The Layman's Guide to git Sync'ing

  • Posted on: 25 June 2016

This article primarily deals with syncing a local git repo with a remote, for beginners, or for people who can't get interested in the details of source control, or for people who want to be interested in the details of source control, at a later date, and are looking for an entry point.

I'll go over a little personal history here with respect to git; skip it if you feel like it.

History

Recently at my place of work, I suggested that we move to git.

We previously used Microsoft TFS. Prior to that, we used CVS. Since about 90% of our day-to-day was C++ programming in Visual Studio, TFS was a pretty big step up for us. Our sysadmin did the migration from CVS to TFS, and, as a dev., all was well for me. TFS was really a much better experience for me.

Then, one dark day, we had quite the downsizing. Our team was shrunk to four, and I was suddenly a developer/sysadmin. After a little while, I moved the team to git because: a.) I was sick of dealing with Microsoft. They're not really that bad, they're just sort of in the 'too big to function efficiently' category sometimes. I actually really liked TFS, except, b.) I couldn't figure out how to migrate TFS to a new machine, and, c.) I don't know how to sysadmin, so if the TFS server suddenly exploded, I had no solution to that problem.

With git, our team was its own backup mechanism, and I didn't have to understand the details of our MSDN subscription. We migrated to git.

After a while of working with git, the following became clear: a.) Dealing with the local repo is pretty easy, b.) Dealing with the remote is a little less straightforward. While TFS has a pretty 'correct' way to push/pull commits from the server, git is a little more flexible, which creates some confusion sometimes.

To help our team learn how to effectively work with the remote (we had a faux-central bare repo), I decided to suggest some workflows, based on the particular situation the developer is in. For the disinterested, this can be a quick guide to how to 'get the job done.' For people who want to explore git in detail, it can be a good leaping-off point.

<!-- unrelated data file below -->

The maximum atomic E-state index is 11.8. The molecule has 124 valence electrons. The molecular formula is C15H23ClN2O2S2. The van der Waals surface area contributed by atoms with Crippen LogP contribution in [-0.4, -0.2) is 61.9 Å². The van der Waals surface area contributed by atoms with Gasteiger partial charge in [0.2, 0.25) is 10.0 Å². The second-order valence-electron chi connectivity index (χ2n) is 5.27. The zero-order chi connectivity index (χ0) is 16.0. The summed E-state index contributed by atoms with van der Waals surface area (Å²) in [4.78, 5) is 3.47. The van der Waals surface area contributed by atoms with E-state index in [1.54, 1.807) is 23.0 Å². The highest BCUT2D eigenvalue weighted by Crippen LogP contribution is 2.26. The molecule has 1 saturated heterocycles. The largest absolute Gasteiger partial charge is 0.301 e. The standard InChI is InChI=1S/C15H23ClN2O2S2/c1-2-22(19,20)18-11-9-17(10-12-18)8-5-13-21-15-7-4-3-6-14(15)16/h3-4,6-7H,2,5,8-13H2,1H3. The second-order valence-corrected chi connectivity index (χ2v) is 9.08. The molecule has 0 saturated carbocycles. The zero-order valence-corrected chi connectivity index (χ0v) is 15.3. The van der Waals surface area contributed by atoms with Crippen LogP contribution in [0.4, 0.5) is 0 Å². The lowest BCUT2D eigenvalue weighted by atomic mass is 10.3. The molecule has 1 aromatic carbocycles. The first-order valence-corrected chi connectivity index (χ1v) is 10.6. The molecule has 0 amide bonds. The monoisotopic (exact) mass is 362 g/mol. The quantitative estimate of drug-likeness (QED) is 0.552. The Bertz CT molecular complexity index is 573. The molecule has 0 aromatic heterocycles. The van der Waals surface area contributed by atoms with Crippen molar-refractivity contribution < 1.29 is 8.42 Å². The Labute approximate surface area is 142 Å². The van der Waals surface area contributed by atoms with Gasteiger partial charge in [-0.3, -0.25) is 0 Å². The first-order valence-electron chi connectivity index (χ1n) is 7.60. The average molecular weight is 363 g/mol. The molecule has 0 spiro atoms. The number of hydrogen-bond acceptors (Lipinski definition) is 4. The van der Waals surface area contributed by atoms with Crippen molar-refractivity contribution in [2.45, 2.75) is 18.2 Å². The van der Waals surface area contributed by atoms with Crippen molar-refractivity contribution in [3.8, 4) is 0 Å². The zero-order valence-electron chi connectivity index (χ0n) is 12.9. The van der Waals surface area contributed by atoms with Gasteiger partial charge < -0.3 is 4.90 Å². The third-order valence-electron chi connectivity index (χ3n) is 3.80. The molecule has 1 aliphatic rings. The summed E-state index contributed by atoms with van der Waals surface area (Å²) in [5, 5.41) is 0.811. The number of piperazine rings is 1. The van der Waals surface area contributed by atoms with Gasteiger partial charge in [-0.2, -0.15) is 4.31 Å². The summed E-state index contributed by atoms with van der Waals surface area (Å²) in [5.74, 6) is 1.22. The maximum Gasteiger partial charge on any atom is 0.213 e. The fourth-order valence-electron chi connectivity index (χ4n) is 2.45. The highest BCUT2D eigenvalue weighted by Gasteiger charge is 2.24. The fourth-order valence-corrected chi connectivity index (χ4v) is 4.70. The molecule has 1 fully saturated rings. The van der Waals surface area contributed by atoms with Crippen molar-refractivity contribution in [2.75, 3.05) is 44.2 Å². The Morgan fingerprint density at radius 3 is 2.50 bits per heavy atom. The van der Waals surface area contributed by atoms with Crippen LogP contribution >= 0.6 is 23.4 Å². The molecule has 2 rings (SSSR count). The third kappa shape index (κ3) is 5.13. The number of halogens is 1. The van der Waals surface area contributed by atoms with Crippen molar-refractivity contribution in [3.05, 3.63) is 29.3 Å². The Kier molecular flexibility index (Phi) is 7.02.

Keep in mind I'm talking about a team of three or five here. Larger teams probably have different best-practices. Also, a small team new to git is probably going to work mostly on master at first. I have kept that in mind here.

Prereqs

git can be complicated sometimes. There are some great in-depth articles out there about the ins-and-outs of git.

For this article, it's mostly good enough to know the following:

  • with git, you have a mostly self-contained local repo which is pretty much on equal footing with the remote. There is no centralized server really, even if you choose to artificially specify a git repo as such. All this sync business is about 'matching-up' your repo and another git repo.
  • your git repo contains the state of the local repo, and also the working tree. The working tree is your current copy of the files in the repo. When you make changes to your working tree, they are not changes in the repo until you add and commit them.

We'll learn a bit more along the way.

Some Use-Cases for Sync'ing With a Remote

Here goes:

You have not changed anything in your repo or working tree since last syncing with the remote, and you want to pull updates (from master):

$git pull origin master

This fetches new changesets on the remote, and then merges them into your working tree. If you haven't made a commit since your last pull, and haven't modified any files, this should be mostly worry-free. You will have the most recent repo from the remote, and your working tree will be up to date.

The takeaway here is: you can always pull a branch hassle-free if you haven't made commits.

You have commits on your local repo and you want to sync with the remote

$git pull origin master
(possibly merge conflicts)
$git push origin master

This is equivalent to the 'Sync' button in Visual Studio's git plugin.

Remember in git, there is no central repo. So if other devs. have pushed to origin master while you were creating your local commits, you truly have two different repos that need to be merged together. This is why you need to pull, get the repo together, and then push the merged repo.